State Dogs: Alaska’s Alaskan MalamuteApril 5th, 2012
Eleven states in the Unites States have designated an official state dog breed. The first state to select a dog breed as one of their state’s symbols was Maryland in 1964. They chose the Chesapeake Bay retriever. Great Dane followed a year later when it was named Pennsylvania’s state dog. Most dog breeds picked as state dogs are indigenous to their state. In addition to the 11 official State Dogs, three states have proposed canines. We will take a look at each of the official state dogs and their represented state in our series.
Alaska: the Alaskan malamute
In 2010, Alaska officially named the Alaskan malamute as their state dog. The road to becoming the big dog of the state wasn’t easy for the Alaskan malamute and it all started with a kindergarten student. In 1997, a student decided that her state needed an official dog. Fellow schoolmates from Anchorage agreed and did their part to help by researching dog breeds, making phone calls, and even testifying before the state legislature.
The students chose the Alaskan malamute for its longstanding ties to Alaska. For thousands of years, malamutes were valuable working dogs to an Inuit tribe because they could haul loads over very long distances in the harsh Arctic environment. The Alaskan malamute resembles a husky, but is much larger and stronger being the largest of the Arctic sled dogs.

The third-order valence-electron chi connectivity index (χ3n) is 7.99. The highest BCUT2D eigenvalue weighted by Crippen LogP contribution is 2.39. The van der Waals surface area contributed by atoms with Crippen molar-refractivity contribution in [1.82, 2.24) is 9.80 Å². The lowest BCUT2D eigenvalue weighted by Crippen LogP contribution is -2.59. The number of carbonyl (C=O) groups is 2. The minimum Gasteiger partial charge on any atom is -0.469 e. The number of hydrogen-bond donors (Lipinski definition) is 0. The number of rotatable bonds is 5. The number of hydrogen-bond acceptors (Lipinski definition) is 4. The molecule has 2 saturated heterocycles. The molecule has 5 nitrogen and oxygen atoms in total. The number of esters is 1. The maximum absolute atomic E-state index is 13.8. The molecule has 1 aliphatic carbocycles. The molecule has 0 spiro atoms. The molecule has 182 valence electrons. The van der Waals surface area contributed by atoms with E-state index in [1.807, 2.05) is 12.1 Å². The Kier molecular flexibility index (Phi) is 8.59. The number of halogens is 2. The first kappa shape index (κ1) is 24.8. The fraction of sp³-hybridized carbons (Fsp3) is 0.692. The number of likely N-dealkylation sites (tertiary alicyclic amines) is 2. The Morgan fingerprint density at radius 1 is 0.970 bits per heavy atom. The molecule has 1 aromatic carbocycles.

Does your state have a state dog? If you don’t have one, what should yours be?
Here are the other official state dogs:
- Louisiana: Catahoula Leopard Dog
- Maryland: Chesapeake Bay Retriever
- Massachusetts: Boston Terrier
- New Hampshire: Chinook
- North Carolina: Plott Hound
- Pennsylvania: Great Dane
- South Carolina: Boykin spaniel
- Texas: Blue Lacy
- Virginia: American Foxhound
- Wisconsin: American water spaniel